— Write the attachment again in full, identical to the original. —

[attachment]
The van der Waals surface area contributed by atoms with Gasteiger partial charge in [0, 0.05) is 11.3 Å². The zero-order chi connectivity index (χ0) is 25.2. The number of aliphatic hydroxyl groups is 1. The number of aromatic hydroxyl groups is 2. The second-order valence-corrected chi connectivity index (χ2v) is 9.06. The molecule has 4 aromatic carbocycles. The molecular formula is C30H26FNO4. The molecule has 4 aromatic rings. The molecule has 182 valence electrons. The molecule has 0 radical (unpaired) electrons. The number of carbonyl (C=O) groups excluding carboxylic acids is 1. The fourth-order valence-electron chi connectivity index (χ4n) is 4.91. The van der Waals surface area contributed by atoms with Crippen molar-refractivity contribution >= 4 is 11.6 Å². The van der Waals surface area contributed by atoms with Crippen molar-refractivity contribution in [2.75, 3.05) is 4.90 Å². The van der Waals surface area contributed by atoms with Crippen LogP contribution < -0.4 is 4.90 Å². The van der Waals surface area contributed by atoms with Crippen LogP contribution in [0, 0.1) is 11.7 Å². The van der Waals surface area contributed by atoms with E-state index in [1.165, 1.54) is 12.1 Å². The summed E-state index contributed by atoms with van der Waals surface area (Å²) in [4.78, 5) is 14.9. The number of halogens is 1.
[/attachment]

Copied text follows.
The van der Waals surface area contributed by atoms with Gasteiger partial charge in [0, 0.05) is 11.3 Å². The zero-order chi connectivity index (χ0) is 25.2. The number of aliphatic hydroxyl groups is 1. The number of aromatic hydroxyl groups is 2. The second-order valence-corrected chi connectivity index (χ2v) is 9.06. The molecule has 4 aromatic carbocycles. The molecular formula is C30H26FNO4. The molecule has 4 aromatic rings. The molecule has 182 valence electrons. The molecule has 0 radical (unpaired) electrons. The number of carbonyl (C=O) groups excluding carboxylic acids is 1. The fourth-order valence-electron chi connectivity index (χ4n) is 4.91. The van der Waals surface area contributed by atoms with Crippen molar-refractivity contribution >= 4 is 11.6 Å². The van der Waals surface area contributed by atoms with Crippen molar-refractivity contribution in [2.75, 3.05) is 4.90 Å². The van der Waals surface area contributed by atoms with Crippen LogP contribution < -0.4 is 4.90 Å². The van der Waals surface area contributed by atoms with Crippen LogP contribution in [0, 0.1) is 11.7 Å². The van der Waals surface area contributed by atoms with E-state index in [1.165, 1.54) is 12.1 Å². The summed E-state index contributed by atoms with van der Waals surface area (Å²) in [4.78, 5) is 14.9. The number of halogens is 1.